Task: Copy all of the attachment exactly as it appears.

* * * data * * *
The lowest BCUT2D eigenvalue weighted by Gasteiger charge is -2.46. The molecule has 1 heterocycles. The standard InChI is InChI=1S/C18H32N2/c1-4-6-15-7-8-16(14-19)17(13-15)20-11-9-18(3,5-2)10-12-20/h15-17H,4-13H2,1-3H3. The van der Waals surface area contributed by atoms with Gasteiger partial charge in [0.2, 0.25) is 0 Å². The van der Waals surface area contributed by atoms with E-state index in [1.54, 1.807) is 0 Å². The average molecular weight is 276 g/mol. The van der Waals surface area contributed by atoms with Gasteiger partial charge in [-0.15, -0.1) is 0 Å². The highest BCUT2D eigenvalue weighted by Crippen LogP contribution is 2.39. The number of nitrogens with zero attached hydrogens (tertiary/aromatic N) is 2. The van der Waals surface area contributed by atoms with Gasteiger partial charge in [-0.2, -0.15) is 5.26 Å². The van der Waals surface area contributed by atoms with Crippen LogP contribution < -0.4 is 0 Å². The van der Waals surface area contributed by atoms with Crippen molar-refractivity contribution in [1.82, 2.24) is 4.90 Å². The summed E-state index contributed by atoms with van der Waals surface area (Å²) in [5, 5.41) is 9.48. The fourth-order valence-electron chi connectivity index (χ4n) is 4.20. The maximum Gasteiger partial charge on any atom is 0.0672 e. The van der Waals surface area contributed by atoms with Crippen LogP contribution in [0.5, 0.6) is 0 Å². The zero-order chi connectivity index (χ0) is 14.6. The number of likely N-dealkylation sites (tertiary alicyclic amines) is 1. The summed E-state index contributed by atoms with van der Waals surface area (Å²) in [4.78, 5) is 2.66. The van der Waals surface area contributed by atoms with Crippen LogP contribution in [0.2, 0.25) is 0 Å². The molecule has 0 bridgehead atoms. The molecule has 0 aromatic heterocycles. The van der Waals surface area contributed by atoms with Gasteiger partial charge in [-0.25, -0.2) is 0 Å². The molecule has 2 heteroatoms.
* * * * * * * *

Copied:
The lowest BCUT2D eigenvalue weighted by Gasteiger charge is -2.46. The molecule has 1 heterocycles. The standard InChI is InChI=1S/C18H32N2/c1-4-6-15-7-8-16(14-19)17(13-15)20-11-9-18(3,5-2)10-12-20/h15-17H,4-13H2,1-3H3. The van der Waals surface area contributed by atoms with Gasteiger partial charge in [0.2, 0.25) is 0 Å². The van der Waals surface area contributed by atoms with E-state index in [1.54, 1.807) is 0 Å². The average molecular weight is 276 g/mol. The van der Waals surface area contributed by atoms with Gasteiger partial charge in [-0.15, -0.1) is 0 Å². The highest BCUT2D eigenvalue weighted by Crippen LogP contribution is 2.39. The number of nitrogens with zero attached hydrogens (tertiary/aromatic N) is 2. The van der Waals surface area contributed by atoms with Gasteiger partial charge in [-0.2, -0.15) is 5.26 Å². The van der Waals surface area contributed by atoms with Crippen LogP contribution < -0.4 is 0 Å². The van der Waals surface area contributed by atoms with Crippen molar-refractivity contribution in [1.82, 2.24) is 4.90 Å². The summed E-state index contributed by atoms with van der Waals surface area (Å²) in [5, 5.41) is 9.48. The fourth-order valence-electron chi connectivity index (χ4n) is 4.20. The maximum Gasteiger partial charge on any atom is 0.0672 e. The van der Waals surface area contributed by atoms with Crippen LogP contribution in [0.5, 0.6) is 0 Å². The zero-order chi connectivity index (χ0) is 14.6. The number of likely N-dealkylation sites (tertiary alicyclic amines) is 1. The summed E-state index contributed by atoms with van der Waals surface area (Å²) in [4.78, 5) is 2.66. The van der Waals surface area contributed by atoms with Crippen LogP contribution in [0.2, 0.25) is 0 Å². The molecule has 0 bridgehead atoms. The molecule has 0 aromatic heterocycles. The van der Waals surface area contributed by atoms with Gasteiger partial charge in [-0.25, -0.2) is 0 Å². The molecule has 2 heteroatoms.